Emerhub’s Importer of Record service has all the necessary permits and licenses to start importing immediately. Our team is also well-versed in import laws and regulations, which will avoid penalties and delays for compliance with Customs and Border Protection. Our experts will also help you handle any issues regarding red-lane inspections and audits.
IOR customs clearance process
Clearing customs in the Philippines can be a complex affair. As an importer, you must ensure that all the necessary documentation has been provided, while also calculating duties. Any mistakes or missing documentation can result in further complications and delays in your goods being released by customs.
Through its experience, the IOR has established a streamlined process to ensure that your shipment clears customs in as little time as possible:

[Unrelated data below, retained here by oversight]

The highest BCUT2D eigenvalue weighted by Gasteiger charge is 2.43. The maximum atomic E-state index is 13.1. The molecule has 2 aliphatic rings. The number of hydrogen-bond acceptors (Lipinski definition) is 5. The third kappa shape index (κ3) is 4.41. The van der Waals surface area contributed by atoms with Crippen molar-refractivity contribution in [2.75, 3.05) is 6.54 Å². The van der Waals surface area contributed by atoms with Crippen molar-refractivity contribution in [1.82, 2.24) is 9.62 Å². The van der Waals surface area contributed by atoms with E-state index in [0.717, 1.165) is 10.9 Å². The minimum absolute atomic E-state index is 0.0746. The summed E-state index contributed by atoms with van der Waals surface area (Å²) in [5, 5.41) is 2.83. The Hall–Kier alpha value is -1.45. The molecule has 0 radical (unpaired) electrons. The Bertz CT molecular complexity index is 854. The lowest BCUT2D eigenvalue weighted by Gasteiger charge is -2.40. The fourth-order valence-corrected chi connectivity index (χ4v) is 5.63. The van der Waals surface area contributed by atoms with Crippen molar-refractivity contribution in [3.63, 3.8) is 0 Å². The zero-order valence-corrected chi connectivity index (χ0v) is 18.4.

- The IOR secures the Import Clearance Certificate (ICC) from the Bureau of Internal Revenue (BIR).
- It then registers your shipment with the Bureau of Customs (BOC) before it arrives in the Philippines.
- Once the shipment arrives in the country, the IOR pays the customs duties based on the value of the goods.
- Finally, after the clearance process, IOR arranges the release and delivery of the goods to their destination.
If you are looking to avoid having to navigate the complexities of customs clearance in the Philippines and ensure that your goods are imported efficiently, contact Emerhub via the form below!